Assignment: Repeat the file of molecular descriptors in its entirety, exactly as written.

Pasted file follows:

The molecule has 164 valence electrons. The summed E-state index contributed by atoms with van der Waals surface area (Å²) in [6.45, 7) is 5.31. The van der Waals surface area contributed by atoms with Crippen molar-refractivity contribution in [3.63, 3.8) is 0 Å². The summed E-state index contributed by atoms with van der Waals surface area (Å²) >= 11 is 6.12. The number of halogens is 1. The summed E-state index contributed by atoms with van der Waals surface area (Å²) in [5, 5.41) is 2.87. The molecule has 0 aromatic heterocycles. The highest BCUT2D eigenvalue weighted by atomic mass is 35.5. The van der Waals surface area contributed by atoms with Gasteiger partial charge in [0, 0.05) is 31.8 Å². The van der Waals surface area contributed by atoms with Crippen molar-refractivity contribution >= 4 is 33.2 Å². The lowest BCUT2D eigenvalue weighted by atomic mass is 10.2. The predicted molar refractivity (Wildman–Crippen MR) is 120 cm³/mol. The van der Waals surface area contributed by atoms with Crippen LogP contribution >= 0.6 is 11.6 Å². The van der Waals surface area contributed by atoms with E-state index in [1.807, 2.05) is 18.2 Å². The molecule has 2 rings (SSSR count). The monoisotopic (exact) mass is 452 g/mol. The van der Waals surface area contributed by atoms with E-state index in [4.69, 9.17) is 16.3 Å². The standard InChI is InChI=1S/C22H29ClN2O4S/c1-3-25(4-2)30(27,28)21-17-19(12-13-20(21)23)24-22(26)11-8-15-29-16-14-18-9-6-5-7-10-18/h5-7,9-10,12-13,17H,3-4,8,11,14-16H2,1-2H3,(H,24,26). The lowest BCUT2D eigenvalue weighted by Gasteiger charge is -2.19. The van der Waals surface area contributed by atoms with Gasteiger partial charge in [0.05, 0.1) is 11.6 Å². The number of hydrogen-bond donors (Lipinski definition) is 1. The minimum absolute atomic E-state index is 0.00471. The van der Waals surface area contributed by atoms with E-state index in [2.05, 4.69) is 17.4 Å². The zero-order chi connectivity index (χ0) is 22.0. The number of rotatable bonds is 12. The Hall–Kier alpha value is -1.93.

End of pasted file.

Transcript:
The molecule has 164 valence electrons. The summed E-state index contributed by atoms with van der Waals surface area (Å²) in [6.45, 7) is 5.31. The van der Waals surface area contributed by atoms with Crippen molar-refractivity contribution in [3.63, 3.8) is 0 Å². The summed E-state index contributed by atoms with van der Waals surface area (Å²) >= 11 is 6.12. The number of halogens is 1. The summed E-state index contributed by atoms with van der Waals surface area (Å²) in [5, 5.41) is 2.87. The molecule has 0 aromatic heterocycles. The highest BCUT2D eigenvalue weighted by atomic mass is 35.5. The van der Waals surface area contributed by atoms with Gasteiger partial charge in [0, 0.05) is 31.8 Å². The van der Waals surface area contributed by atoms with Crippen molar-refractivity contribution >= 4 is 33.2 Å². The lowest BCUT2D eigenvalue weighted by atomic mass is 10.2. The predicted molar refractivity (Wildman–Crippen MR) is 120 cm³/mol. The van der Waals surface area contributed by atoms with Crippen LogP contribution >= 0.6 is 11.6 Å². The van der Waals surface area contributed by atoms with E-state index in [1.807, 2.05) is 18.2 Å². The molecule has 2 rings (SSSR count). The monoisotopic (exact) mass is 452 g/mol. The van der Waals surface area contributed by atoms with E-state index in [4.69, 9.17) is 16.3 Å². The standard InChI is InChI=1S/C22H29ClN2O4S/c1-3-25(4-2)30(27,28)21-17-19(12-13-20(21)23)24-22(26)11-8-15-29-16-14-18-9-6-5-7-10-18/h5-7,9-10,12-13,17H,3-4,8,11,14-16H2,1-2H3,(H,24,26). The lowest BCUT2D eigenvalue weighted by Gasteiger charge is -2.19. The van der Waals surface area contributed by atoms with Gasteiger partial charge in [0.05, 0.1) is 11.6 Å². The number of hydrogen-bond donors (Lipinski definition) is 1. The minimum absolute atomic E-state index is 0.00471. The van der Waals surface area contributed by atoms with E-state index in [2.05, 4.69) is 17.4 Å². The zero-order chi connectivity index (χ0) is 22.0. The number of rotatable bonds is 12. The Hall–Kier alpha value is -1.93.